# Euler substitution

The **Euler substitution** is a useful substitution for solving linear homogeneous ordinary differential equations with constant coefficients.^{[1]} These are differential equations of the form:

The solution will be a linear combination of n linearly independent eigenfunctions, :

The Euler substitution allows one to determine these eigenfunctions. It simplifies the problem as instead of having to solve a differential equation, one must instead solve a polynomial

## Contents

## Method

Consider solving a general equation of the form above:

The Euler substitution is . This yields, for the first few derivatives:

Substituting back in, this yields:

Dividing through by ,

This is a polynomial and very easy to solve. If it has solutions λ_{i}, the solution to the differential equation can be written as:

Where the c_{i} are arbitrary constants. If a root is repeated, then there will not be n linearly independent solutions. In this case, if the root is repeated m times, then m linearly independent functions can be created by multiplying by 1, t, t^{2}...t^{m-1}.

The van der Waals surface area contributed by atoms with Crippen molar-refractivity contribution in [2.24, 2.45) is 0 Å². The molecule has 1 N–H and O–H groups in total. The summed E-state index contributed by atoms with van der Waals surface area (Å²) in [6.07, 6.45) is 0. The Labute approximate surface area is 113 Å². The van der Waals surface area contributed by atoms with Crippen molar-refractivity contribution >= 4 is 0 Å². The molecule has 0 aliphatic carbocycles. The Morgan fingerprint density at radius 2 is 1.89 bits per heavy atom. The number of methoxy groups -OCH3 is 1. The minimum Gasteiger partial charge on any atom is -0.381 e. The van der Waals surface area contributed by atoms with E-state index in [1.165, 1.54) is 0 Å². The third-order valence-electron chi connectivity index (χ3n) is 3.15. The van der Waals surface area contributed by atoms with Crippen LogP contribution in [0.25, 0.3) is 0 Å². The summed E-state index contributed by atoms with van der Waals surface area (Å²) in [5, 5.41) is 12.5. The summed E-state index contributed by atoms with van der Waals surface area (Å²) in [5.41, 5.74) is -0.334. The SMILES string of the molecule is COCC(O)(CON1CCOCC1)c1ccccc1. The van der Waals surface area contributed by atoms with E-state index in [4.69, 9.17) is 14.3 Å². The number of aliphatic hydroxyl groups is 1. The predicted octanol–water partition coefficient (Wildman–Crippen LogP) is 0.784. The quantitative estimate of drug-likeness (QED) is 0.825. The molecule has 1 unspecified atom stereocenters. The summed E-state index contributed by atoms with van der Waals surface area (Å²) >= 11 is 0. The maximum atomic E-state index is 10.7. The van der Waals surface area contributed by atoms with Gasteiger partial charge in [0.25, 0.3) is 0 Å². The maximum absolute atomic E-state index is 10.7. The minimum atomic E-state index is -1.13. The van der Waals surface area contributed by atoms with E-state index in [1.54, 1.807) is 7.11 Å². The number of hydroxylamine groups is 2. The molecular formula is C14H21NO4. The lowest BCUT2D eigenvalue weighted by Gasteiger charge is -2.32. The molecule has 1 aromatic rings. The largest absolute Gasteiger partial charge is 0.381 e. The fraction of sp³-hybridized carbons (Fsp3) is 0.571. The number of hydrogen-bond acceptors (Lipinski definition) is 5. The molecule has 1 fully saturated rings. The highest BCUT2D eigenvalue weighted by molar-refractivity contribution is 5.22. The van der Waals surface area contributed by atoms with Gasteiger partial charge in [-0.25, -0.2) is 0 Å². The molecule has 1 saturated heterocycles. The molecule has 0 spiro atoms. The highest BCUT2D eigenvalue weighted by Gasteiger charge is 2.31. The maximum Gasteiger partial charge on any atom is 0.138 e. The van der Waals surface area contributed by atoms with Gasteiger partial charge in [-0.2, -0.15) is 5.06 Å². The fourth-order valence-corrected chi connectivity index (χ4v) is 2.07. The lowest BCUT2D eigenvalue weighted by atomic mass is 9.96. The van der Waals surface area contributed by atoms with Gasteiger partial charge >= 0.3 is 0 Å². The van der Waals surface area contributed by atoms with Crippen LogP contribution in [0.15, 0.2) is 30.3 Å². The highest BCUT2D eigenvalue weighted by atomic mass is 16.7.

In the important case of n=2, a second order equation, this polynomial can be written as . This equation can easily be solved using the quadratic formula. There are three cases that arise:

**Case I: When **
In this case, the solutions are exponentials:

**Case II: When **
In this case the solutions are complex exponentials. These can be rewritten in terms of sines and cosines using Euler's formula:

- and ,

**When Case III: **
In this case there is only a single solution for λ as it is a repeated root. Therefore is the same as and so are not linearly independent. Using the above, m=2 and so we can multiply by 1 and t. Therefore, for this case the general solution is:

A particular solution can then be found by applying boundary conditions.

## Example

Consider the differential equation:

Substituting in in and then dividing by produces:

This only has one one solution, namely λ=1. This is a repeated root, so we multiply one solution by t to form 2 linearly independent solutions. Thus the general solution is:

## References

- ↑ K.F. Riley, M.P. Hobson, S.J. Bence,
*Mathematical Methods for Physics and Engineering*, Cambridge University Press, 3^{rd}ed., 2006